EU looks inward on financial markets reform after Brexit

Brussels won’t be ripping up its financial markets rule book to compete with the City of London.

That was the key takeaway as the EU unveiled plans on Thursday to revamp the structure of its stock markets, in the first major set of reforms to tackle the issue since Britain left the bloc.

The legislative package, the drafts of which POLITICO obtained last week, is pitched as part of an effort to build more liquid, deep U.S.-style capital markets in the EU — otherwise known as the capital markets union, or CMU.

EU Financial Services Commissioner Mairead McGuinness told journalists ahead of the formal release she didn’t see herself as “competing” with the U.K. after Brexit. Instead, the package is aimed at building up the resilience of the EU’s financial system.

“Brexit has had an impact on the whole financial system of Europe, because London was a financial center [that was] part of Europe,” the Irish commissioner said. “It is now in a third country. And that clearly has consequences both for London and indeed for the European Union.”

“In my view, it does mean that we need to work as quickly as we can and as effectively as we can to develop both our capital markets and indeed to advance banking union,” she added.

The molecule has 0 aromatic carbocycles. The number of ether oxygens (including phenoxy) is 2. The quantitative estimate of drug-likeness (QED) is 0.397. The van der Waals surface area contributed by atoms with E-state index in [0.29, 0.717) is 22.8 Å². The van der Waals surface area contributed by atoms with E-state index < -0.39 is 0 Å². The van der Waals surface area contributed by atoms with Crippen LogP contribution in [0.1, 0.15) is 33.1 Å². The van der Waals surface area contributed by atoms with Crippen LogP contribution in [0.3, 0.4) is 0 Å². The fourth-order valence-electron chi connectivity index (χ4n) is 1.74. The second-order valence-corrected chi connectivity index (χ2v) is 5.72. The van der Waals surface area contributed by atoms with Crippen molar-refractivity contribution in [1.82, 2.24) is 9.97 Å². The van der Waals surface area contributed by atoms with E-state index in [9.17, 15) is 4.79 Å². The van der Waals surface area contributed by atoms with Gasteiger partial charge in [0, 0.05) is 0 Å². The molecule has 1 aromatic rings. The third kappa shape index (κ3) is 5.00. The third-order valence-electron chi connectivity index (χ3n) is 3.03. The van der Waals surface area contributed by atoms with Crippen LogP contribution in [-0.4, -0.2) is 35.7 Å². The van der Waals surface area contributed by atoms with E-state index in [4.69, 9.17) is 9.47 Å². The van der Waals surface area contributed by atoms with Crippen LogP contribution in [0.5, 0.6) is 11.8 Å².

The review of the Markets in Financial Instruments Regulation (MiFIR), the EU’s core markets rules, forms part of Thursday’s package. It will first and foremost aim to tackle just how fragmented European capital markets are along national borders without London as a nexus.

Losing London

The EU’s fragmentation across multiple financial centers — like Amsterdam, Dublin, Paris, Frankfurt and Luxembourg — and different types of trading venues are the challenges driving the headline announcement of a consolidated tape for share prices.

Those problems stand in stark contrast to the City of London, which over decades has pulled in more and more financial services business, creating large pools of liquidity.

The Commission thinks the ticker tape of public trading data will help overcome the disparate markets landscape by giving investors better information on where the best price and depth of trading is located. It’s also proposing a new data hub for company information for similar reasons.

“On the consolidated tape, and the European Single Access Point, when they come to fruition, it will be such a decisive moment to have that access to information for all parties to transactions,” said McGuinness. “It may not seem much today, and it will take time for these to develop, but it’s hugely significant.”

As the EU revises its rules, one hotly disputed area is the role of dark pools, the subject of Michael Lewis’ best-selling book “Flash Boys,” which investigates high-frequency traders in the U.S.

The EU will be keeping one eye on the U.K. in this debate because London already relaxed its rules on all forms of stock trading. Brussels is gingerly heading in the other direction by placing new transparency obligations on “systematic internalizers” — investment banks’ systems for trading directly with clients — to limit their ability to execute smaller trades.

“[We want] to ensure that what we call dark trading, [or] trading that’s not transparent, really only happens when it is useful and needed,” said an EU official.

Matei Rosca contributed reporting.

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